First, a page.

Life Through a Pain of Glass

History shows us over and over that atrocity doesn't come solely from a single malevolent entity, unregenerate in their inhumanity, but also from ordinary people making imperfect choices in the face of an imperfect world. And so perhaps the path to a less imperfect world is to accept that those who oppose what we think … Continue reading Life Through a Pain of Glass

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The Black Sea of Experience

Proving once more that psychogeographers and chaos magicians might be onto something, the chance collision of pedestrian-crossing etiquette and computer gaming has summoned forth before me a dread irony: the human mind inconsistently correlates the meaning Lovecraft's work, and that results in a lack of mercy. A couple of days ago, a friend shared an … Continue reading The Black Sea of Experience

People Are Complex, So Their Issues Are Too

An interesting argument that seeking gender equality, racial equality, &c. can ironically - if the underlying aim of human equality is lost - obscure the issues facing those in more than one disadvantaged group. The same inefficiency of labels applies to privileged groups: a social structure that privileges men doesn't mean all men are fine; … Continue reading People Are Complex, So Their Issues Are Too

We Don’t Mind the Language, It’s the Logical Dissonance We Don’t Need

Just trod in a post about the election of Sadiq Khan meaning Britain no longer exists; which I suppose would be why my socks are damper than usual. Of course, they didn't mean that: they helpfully defined Britain as the bastion of a white morality stretching back to Classical civilisation and Jesus. Which is of … Continue reading We Don’t Mind the Language, It’s the Logical Dissonance We Don’t Need

One-in-a-Fifty-Five-ian

I already knew the differences between different people's DNA were tiny, but this comparison gave me a better feeling for what the numbers mean: There is more genetic diversity in 55 chimps than in 7 billion human beings. - Juan Enriquez, We can reprogram life. How to do it wisely. Humans are genetically almost identical: … Continue reading One-in-a-Fifty-Five-ian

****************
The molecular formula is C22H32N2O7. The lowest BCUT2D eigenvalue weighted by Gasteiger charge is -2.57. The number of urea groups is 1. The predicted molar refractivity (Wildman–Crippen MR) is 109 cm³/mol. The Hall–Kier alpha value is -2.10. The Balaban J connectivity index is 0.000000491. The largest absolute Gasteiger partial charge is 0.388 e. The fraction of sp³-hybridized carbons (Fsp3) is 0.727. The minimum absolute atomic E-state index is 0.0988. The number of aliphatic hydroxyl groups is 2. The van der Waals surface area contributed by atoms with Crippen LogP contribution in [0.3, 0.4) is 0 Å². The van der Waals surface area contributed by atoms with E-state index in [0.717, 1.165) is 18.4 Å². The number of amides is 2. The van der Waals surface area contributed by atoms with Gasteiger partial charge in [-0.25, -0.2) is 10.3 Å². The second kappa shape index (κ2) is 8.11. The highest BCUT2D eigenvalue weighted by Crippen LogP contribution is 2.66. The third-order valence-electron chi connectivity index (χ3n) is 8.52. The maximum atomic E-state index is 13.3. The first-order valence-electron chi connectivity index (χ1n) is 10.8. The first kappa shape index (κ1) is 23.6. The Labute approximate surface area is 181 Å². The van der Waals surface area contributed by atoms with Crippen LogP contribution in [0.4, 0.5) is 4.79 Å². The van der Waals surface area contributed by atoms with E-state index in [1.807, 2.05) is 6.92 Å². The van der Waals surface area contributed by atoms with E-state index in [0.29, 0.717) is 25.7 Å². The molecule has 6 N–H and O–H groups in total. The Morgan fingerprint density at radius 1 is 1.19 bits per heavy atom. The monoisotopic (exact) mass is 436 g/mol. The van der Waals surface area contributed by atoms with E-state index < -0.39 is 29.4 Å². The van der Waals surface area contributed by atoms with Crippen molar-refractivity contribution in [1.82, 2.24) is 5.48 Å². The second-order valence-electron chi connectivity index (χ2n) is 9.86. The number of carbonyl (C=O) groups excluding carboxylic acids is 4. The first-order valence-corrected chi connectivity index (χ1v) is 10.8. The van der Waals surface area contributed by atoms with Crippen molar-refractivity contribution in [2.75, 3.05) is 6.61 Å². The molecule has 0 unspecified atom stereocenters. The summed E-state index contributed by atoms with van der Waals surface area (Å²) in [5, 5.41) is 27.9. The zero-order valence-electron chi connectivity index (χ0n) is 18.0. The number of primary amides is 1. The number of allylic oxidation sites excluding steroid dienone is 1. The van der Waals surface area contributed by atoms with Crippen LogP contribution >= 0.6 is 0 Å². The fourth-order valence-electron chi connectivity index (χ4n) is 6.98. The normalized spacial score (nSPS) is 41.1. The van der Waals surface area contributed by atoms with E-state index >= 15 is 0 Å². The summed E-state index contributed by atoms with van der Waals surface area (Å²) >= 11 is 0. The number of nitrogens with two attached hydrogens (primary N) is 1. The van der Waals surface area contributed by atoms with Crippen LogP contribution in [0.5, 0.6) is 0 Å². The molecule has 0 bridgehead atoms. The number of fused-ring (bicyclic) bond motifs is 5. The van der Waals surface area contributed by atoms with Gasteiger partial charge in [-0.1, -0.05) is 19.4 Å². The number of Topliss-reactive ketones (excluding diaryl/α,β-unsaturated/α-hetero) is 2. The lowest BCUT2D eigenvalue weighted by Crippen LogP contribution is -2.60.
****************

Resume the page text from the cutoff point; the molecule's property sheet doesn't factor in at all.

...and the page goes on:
Turn-About Isn’t Fair Play

Someone pointed me at this video as a great demonstration that minorities can't be racist. Unsurprisingly, I find it instead supports a middle ground: minorities can be racist, but have fewer opportunities both to be unregenerately prejudiced and to be prejudiced at all. https://youtu.be/dw_mRaIHb-M Rahman's satire of Western history is both accurate and amusing; and … Continue reading Turn-About Isn’t Fair Play

It’s a Man’s Life in the WAAF

For more years than I can count, I have (as I previously blogged) believed that - barring certain biological factors such as a womb - there is nothing about a particular group that makes them more fitted to do a specific task, that fitness is best judged on the individual's capabilities. However, over the last … Continue reading It’s a Man’s Life in the WAAF

Voyeurs of Destruction as Beauty

I watched Afghan, Pardis Parker's award-winning film, this morning. I found it an excellent example of how violence need not be met with violence. I also saw many similarities to my creative process. Husayn does see the insult but he also sees an idea seed, and for him the creative process takes precedence over cleaning … Continue reading Voyeurs of Destruction as Beauty